A while ago I decided to buy a second hand Blade 130X which came with a good bunch of upgrades already installed. I was on the market for a step up from my old mCPX and at the same time for something which required less bench time than my T-Rex 250 Pro in the event of a crash.
The only thing I had to do was to bind it to my DX8 and go fly the heck out of it. Needless to say, I had great fun for about 25 flights, this machine is awesome: extremely precise, powerful, and crash resilient.
After these first flights though it started to develop a whole series of shakes, wobbles and defects, which made the helicopter unflyable. A quick research on internet showed that everyone incurs in the same problems after a few flights. Apparently the 130X is always in need of love and care because of numerous design flaws from Blade, but when she flies good...boy it is fun!
Anyway, back to the story. I shelved it because I was having a great time with my Sbach and other planes at the club, and I really couldn't be bothered taking the whole heli apart, check what was wrong, buy replacements and fix it. Until now, for some reason I had enough of seeing her on the shelf like that, and I decided to do something about it, and to do a write up about what I did.
|Here is the helicopter taken apart in its entirety. It is incredible how many pieces there are in such a tiny model|
|Another...more "dramatic" view of the pieces, with a close up of the carbon frame|
|Here is the frame, with all the electronics and the head. Note the rotary servo for the tail, which I am going to try to see if there is a difference...and if I am going to like it!|
|And here she is, almost complete, I only need to connect the battery and put the canopy on. Pretty exciting things!|
While I was at it I performed a good round of maintenance on it, specifically:
Tail section maintenance:
|The tail is a pretty complicated part to mantain: very small bits need a lot of care to function properly and to keep the tolerances to acceptable values|
- Make sure tail blades are balanced. To do so you can disengage the tail gears and see which blade is heavier, add a large chunk of tape on the lighter one and remove tiny bits until the blades stay leveled.
- Check your tail bearings. Because of vibrations in the tail sections the flanged bearings will get notchy and will not rotate smoothly anymore. Keep them well greased, reduce the vibrations the best you can and replace the bearings if necessary.
- Check your tail gears. I prefer to keep the stock plastic C and the D gears rather than go with metal upgraded ones. Make sure the mesh is correct (the torque tube will protrude about 1mm from the C gear) and check for wear. After a number of crashes hitting Throttle Hold in time, my gears are still going strong. Replace them if you have missing teeths or if the plastic starts to round.
- Check your tailboom. Mine was twisting quite a bit and upon close inspection I found that I had split it in a crash. This is a massive cause for vibrations, so I put some CA in the seam and even if it is not perfect I am pretty satisfied with the result. Also you need to check the boom placement in the frame. If it sits too foward the gear mesh will be wrong and will wear your gears in no time. So loosen the screws on the frame, spin the head with your hands and move the tail boom back and forth until the head is very smooth, and finally tighten the screws back.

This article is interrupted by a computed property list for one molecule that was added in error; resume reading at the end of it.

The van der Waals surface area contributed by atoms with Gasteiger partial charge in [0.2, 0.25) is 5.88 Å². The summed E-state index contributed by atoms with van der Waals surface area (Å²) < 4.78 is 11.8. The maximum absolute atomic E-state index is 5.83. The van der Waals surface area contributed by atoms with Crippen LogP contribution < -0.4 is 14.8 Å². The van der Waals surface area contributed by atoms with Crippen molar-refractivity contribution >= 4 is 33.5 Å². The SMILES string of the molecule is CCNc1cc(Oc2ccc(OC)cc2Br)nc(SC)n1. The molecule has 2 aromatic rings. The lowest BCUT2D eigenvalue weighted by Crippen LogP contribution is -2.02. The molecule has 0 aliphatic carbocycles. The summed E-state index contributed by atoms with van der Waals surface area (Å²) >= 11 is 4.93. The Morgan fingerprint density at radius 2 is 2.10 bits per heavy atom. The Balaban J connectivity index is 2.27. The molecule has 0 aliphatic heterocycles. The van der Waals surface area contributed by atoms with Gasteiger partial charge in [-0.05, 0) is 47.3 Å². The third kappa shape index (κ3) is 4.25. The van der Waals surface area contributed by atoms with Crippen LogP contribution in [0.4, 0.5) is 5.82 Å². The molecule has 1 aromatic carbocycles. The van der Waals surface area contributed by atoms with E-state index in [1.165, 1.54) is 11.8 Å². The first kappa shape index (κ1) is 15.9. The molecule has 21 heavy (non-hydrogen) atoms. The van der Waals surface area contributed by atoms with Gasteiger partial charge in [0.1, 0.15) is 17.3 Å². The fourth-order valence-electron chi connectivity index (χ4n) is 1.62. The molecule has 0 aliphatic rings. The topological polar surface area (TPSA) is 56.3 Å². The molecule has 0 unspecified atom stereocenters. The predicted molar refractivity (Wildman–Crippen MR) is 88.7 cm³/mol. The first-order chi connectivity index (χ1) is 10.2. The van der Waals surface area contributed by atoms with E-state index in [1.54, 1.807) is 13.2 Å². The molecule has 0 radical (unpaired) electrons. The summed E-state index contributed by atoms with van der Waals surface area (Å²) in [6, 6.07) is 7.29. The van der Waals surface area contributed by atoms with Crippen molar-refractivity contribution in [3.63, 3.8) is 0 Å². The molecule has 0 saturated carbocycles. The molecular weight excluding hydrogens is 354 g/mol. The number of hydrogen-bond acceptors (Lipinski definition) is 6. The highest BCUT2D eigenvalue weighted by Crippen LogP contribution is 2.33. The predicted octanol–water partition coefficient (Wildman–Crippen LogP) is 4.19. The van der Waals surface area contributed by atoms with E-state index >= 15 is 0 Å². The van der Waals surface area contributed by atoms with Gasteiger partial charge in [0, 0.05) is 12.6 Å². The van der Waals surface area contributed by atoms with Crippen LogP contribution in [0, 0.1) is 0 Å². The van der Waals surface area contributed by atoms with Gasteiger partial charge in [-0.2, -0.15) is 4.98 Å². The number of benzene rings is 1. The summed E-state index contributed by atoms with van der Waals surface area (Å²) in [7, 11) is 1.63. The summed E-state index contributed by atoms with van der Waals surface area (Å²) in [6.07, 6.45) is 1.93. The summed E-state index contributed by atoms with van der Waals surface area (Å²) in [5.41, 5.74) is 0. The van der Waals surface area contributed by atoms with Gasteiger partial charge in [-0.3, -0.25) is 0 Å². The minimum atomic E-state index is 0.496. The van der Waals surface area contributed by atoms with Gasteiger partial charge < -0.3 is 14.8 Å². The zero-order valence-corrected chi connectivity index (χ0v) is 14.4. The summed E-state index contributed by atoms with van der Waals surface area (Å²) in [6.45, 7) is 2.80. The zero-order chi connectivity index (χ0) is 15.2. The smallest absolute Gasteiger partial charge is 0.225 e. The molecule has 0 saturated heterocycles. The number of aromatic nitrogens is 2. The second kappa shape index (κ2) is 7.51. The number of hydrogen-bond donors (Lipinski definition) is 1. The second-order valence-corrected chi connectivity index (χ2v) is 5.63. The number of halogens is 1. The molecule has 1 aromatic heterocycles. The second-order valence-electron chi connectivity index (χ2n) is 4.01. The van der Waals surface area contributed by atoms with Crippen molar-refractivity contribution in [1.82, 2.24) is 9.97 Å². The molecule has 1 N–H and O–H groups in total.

Rotorhead section maintenance:
|The aftermarket head, 100% Xtreme, with aluminium swash, rotor head, DFC arms and grips. One sure thing is that there is NO slop whatsoever!|
- Make sure the head is balanced. This is pretty obvious but well overlooked as well on these micro choppers. Take your time and properly balance the entire rotorhead minus the swashplate using a prop balancer. You will find many resources on internet on how to do this.
- Add O-Rings everywhere. I bought something like 150 o-rings in three different sizes from this website, for not more than $5. Now I have a lifetime supply of them, and they are great to eliminate the wobble in the head.
- Check your main shaft. You checked your tail boom for splits, now do the same thing on the main shaft. You will be surprised by how much wobble comes from a split shaft.
- Check every link. The holes will get oval over time, inducing a lot of wobble as well. They need to be replaced on a regular basis.
- Check your feathering shaft. Sometimes FS will bend on a minor tip over, some other times they will not budge even after a major crash. It is good practice to check if it is straight, especially if you cannot seem to be able to track down vibrations. While you are at it put some oil on the dampeners.
- Check your blade grip tension. The main blades come way too loose from the factory. Follow this video from Horizon to set them up properly.
Servos and electronics:
- Clean your servos. Maybe this should be the first thing to do, as for the mCPX it is a crucial step to keep your bird healthy. Check this article for a more in-depth explanation.
- Check your motor. If the motor can touches the frame it is very common that it will transfer micro vibrations to the 5in1 board gyros, causing all sort of unexplicable vibrations. Also check the gear mesh between the motor and the main gear.
Generally I found that micro helicopters require a lot more maintenance than bigger birds, but will reward you with a fantastic tool to try manouvers without the fear of causing big damages when crashing. Just think that you can buy two sets of main blades for a 700 class bird at the cost of a whole 130X!
Please let me know if you think I left something out, or if you disagree with something written above!
In the meantime, happy landings!